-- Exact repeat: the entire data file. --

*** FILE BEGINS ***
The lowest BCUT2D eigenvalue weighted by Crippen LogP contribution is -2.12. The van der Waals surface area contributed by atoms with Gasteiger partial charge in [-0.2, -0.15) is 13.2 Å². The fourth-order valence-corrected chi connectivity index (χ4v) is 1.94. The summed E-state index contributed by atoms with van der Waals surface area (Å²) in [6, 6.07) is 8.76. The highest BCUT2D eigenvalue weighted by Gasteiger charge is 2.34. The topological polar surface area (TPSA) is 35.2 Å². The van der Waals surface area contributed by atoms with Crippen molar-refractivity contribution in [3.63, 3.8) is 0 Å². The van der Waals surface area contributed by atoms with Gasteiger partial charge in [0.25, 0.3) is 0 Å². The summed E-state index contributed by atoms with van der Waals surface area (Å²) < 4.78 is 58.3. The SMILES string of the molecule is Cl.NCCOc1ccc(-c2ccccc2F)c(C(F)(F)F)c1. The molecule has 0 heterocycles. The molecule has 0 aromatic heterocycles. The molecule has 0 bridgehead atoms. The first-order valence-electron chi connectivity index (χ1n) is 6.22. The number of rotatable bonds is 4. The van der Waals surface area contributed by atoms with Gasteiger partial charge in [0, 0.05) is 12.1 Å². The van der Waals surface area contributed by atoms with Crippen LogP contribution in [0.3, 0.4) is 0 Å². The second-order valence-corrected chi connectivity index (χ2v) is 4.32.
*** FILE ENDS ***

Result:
The lowest BCUT2D eigenvalue weighted by Crippen LogP contribution is -2.12. The van der Waals surface area contributed by atoms with Gasteiger partial charge in [-0.2, -0.15) is 13.2 Å². The fourth-order valence-corrected chi connectivity index (χ4v) is 1.94. The summed E-state index contributed by atoms with van der Waals surface area (Å²) in [6, 6.07) is 8.76. The highest BCUT2D eigenvalue weighted by Gasteiger charge is 2.34. The topological polar surface area (TPSA) is 35.2 Å². The van der Waals surface area contributed by atoms with Crippen molar-refractivity contribution in [3.63, 3.8) is 0 Å². The van der Waals surface area contributed by atoms with Gasteiger partial charge in [0.25, 0.3) is 0 Å². The summed E-state index contributed by atoms with van der Waals surface area (Å²) < 4.78 is 58.3. The SMILES string of the molecule is Cl.NCCOc1ccc(-c2ccccc2F)c(C(F)(F)F)c1. The molecule has 0 heterocycles. The molecule has 0 aromatic heterocycles. The molecule has 0 bridgehead atoms. The first-order valence-electron chi connectivity index (χ1n) is 6.22. The number of rotatable bonds is 4. The van der Waals surface area contributed by atoms with Gasteiger partial charge in [0, 0.05) is 12.1 Å². The van der Waals surface area contributed by atoms with Crippen LogP contribution in [0.3, 0.4) is 0 Å². The second-order valence-corrected chi connectivity index (χ2v) is 4.32.